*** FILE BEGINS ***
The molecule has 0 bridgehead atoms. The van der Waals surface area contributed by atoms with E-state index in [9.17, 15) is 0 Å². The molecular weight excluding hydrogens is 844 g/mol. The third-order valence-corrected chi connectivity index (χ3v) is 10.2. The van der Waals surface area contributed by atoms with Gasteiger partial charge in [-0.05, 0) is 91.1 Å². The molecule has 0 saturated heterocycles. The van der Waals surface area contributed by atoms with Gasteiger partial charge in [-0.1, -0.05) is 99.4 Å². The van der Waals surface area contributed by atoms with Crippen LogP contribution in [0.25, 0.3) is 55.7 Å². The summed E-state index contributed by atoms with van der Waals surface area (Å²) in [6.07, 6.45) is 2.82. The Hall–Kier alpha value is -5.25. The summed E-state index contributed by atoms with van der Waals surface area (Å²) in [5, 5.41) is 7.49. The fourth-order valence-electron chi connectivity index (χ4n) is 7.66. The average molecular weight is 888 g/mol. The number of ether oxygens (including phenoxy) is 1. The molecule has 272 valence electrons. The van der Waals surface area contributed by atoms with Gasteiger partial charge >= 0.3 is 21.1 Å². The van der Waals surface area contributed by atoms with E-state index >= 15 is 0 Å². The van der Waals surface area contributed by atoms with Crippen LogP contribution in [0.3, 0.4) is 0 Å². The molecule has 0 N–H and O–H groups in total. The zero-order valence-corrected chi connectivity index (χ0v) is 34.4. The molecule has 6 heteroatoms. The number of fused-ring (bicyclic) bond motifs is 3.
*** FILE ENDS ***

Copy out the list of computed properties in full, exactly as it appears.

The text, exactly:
The molecule has 0 bridgehead atoms. The van der Waals surface area contributed by atoms with E-state index in [9.17, 15) is 0 Å². The molecular weight excluding hydrogens is 844 g/mol. The third-order valence-corrected chi connectivity index (χ3v) is 10.2. The van der Waals surface area contributed by atoms with Gasteiger partial charge in [-0.05, 0) is 91.1 Å². The molecule has 0 saturated heterocycles. The van der Waals surface area contributed by atoms with Gasteiger partial charge in [-0.1, -0.05) is 99.4 Å². The van der Waals surface area contributed by atoms with Crippen LogP contribution in [0.25, 0.3) is 55.7 Å². The summed E-state index contributed by atoms with van der Waals surface area (Å²) in [6.07, 6.45) is 2.82. The Hall–Kier alpha value is -5.25. The summed E-state index contributed by atoms with van der Waals surface area (Å²) in [5, 5.41) is 7.49. The fourth-order valence-electron chi connectivity index (χ4n) is 7.66. The average molecular weight is 888 g/mol. The number of ether oxygens (including phenoxy) is 1. The molecule has 272 valence electrons. The van der Waals surface area contributed by atoms with Gasteiger partial charge >= 0.3 is 21.1 Å². The van der Waals surface area contributed by atoms with E-state index >= 15 is 0 Å². The van der Waals surface area contributed by atoms with Crippen LogP contribution in [0.3, 0.4) is 0 Å². The molecule has 0 N–H and O–H groups in total. The zero-order valence-corrected chi connectivity index (χ0v) is 34.4. The molecule has 6 heteroatoms. The number of fused-ring (bicyclic) bond motifs is 3.